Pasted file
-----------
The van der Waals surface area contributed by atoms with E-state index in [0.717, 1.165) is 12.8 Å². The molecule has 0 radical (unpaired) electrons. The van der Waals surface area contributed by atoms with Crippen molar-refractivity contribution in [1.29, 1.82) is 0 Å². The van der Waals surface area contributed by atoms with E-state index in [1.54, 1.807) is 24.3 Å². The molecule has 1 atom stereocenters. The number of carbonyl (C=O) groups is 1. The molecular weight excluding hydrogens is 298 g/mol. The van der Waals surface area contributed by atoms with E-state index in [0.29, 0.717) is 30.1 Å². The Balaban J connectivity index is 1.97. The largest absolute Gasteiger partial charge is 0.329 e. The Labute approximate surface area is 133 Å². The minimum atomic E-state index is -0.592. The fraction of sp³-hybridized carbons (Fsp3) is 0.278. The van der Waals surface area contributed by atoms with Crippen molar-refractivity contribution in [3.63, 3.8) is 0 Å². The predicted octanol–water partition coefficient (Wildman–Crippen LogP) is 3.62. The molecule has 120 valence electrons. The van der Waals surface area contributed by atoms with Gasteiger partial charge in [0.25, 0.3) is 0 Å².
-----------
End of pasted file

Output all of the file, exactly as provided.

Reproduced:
The van der Waals surface area contributed by atoms with E-state index in [0.717, 1.165) is 12.8 Å². The molecule has 0 radical (unpaired) electrons. The van der Waals surface area contributed by atoms with Crippen molar-refractivity contribution in [1.29, 1.82) is 0 Å². The van der Waals surface area contributed by atoms with E-state index in [1.54, 1.807) is 24.3 Å². The molecule has 1 atom stereocenters. The number of carbonyl (C=O) groups is 1. The molecular weight excluding hydrogens is 298 g/mol. The van der Waals surface area contributed by atoms with E-state index in [0.29, 0.717) is 30.1 Å². The Balaban J connectivity index is 1.97. The largest absolute Gasteiger partial charge is 0.329 e. The Labute approximate surface area is 133 Å². The minimum atomic E-state index is -0.592. The fraction of sp³-hybridized carbons (Fsp3) is 0.278. The van der Waals surface area contributed by atoms with Crippen molar-refractivity contribution in [3.63, 3.8) is 0 Å². The predicted octanol–water partition coefficient (Wildman–Crippen LogP) is 3.62. The molecule has 120 valence electrons. The van der Waals surface area contributed by atoms with Gasteiger partial charge in [0.25, 0.3) is 0 Å².